“We have an observer going to the N.F.-Board’s Annual General Meeting in Munich on the 23rd of this month, February, to represent Cascadia complete with a flag and scarf. We were even invited to participate in a tournament in England this summer featuring a number of non-FIFA teams but had to decline, as even the most aggressive schedule wouldn’t likely see us ready to do that until at least later this fall.”
The crown jewel of N-F Football is the VIVA World Cup. Held every two years, the VIVA World Cup is the pinnacle of Non-FIFA international play. “In an ideal world in a few years I’d imagine that we’d be deep in preparations for the 2016 VIVA World Cup. We’d likely have played anywhere from 6-10 friendlies and perhaps even in a tournament prior to that. We’d probably play an annual home and away series with Quebec. We’d also be preparing to get the women’s team off the ground if it wasn’t already by then.” Laymon also noted that hosting the VIVA World Cup would be tremendous, but may be a pipe dream due to travel times from Europe.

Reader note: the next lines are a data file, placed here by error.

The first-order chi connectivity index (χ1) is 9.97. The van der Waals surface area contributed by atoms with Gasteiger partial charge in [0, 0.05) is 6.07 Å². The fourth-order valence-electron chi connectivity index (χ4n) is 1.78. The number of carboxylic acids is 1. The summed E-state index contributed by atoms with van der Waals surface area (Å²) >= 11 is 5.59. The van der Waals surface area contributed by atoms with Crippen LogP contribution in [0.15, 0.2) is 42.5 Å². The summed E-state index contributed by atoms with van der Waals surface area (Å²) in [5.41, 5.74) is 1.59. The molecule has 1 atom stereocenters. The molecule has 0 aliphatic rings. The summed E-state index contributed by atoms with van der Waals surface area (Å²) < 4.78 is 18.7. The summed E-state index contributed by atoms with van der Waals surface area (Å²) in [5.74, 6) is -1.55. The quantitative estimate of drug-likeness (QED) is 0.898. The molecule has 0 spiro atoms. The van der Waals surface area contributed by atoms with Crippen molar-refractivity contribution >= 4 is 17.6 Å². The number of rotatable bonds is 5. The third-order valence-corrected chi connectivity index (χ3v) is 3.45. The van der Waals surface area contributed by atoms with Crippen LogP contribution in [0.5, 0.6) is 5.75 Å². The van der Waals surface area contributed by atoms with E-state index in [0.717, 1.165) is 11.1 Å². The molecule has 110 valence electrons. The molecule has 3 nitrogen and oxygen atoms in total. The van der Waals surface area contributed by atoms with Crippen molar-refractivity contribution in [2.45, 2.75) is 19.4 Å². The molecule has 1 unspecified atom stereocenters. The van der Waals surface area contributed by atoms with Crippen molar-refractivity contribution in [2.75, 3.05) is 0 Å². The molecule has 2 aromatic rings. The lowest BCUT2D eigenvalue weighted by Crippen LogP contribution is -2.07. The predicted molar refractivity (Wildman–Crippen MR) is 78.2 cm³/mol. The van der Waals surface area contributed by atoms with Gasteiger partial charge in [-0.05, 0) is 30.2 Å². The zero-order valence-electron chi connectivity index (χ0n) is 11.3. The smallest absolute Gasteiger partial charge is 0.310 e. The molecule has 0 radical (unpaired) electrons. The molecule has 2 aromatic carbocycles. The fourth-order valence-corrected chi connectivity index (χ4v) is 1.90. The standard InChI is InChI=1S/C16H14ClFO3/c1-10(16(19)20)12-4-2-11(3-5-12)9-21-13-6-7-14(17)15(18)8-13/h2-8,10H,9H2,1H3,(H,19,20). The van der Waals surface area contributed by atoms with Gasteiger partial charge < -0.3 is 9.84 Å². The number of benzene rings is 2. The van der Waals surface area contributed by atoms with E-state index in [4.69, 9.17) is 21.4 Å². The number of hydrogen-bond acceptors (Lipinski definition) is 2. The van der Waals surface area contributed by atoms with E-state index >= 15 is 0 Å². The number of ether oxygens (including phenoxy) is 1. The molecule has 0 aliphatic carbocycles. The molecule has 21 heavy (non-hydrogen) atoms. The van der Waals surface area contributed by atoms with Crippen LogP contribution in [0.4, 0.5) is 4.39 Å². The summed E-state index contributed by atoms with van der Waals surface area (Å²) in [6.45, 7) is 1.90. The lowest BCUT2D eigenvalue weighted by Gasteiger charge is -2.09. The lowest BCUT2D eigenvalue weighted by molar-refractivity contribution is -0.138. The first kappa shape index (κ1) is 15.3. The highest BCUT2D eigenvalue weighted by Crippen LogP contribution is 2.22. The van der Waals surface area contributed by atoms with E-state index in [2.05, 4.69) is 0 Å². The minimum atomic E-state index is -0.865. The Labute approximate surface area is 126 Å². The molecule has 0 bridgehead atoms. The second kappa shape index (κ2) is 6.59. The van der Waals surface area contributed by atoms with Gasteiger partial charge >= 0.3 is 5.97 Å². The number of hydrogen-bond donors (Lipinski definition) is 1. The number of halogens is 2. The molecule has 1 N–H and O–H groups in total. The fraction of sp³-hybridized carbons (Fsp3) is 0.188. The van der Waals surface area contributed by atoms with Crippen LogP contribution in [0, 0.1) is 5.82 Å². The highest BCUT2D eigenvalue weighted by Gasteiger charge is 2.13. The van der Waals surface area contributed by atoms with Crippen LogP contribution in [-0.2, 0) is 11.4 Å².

Probably the greatest part of N-F Football, in my mind, is how many options there are from here. They can play whomever they want, whenever they want, wherever they want. They can host the World Cup or a local PDL tournament. They could play to win the Nelson Mandela Trophy (given to the winners of the VIVA World Cup) or play for fun. They can even sell TV rights like the most recent VIVA World Cup did.
Regardless of Cascadia Football’s next step, the region will certainly have something to be proud of.
Are you still skeptical of the Cascadia Association Football Federation? Here are some answers from Leonard Laymon that may help:
I am a US National team fan, but I live in the Cascade region. Will I have to choose between Cascadia and US?
“Absolutely not. We don’t see the two as mutually exclusive at anymore than say living in Spain and being a supporter of Spain but also supporting Catalonia, Galacia, Asturias, or another regional team. Or say, supporting England and also one of the Jersey, Guernsey or other Channel Islands teams or Cornwall’s national team. Our Cascadia team is something to support in between whichever club one supports and the national team of the US and Canada.”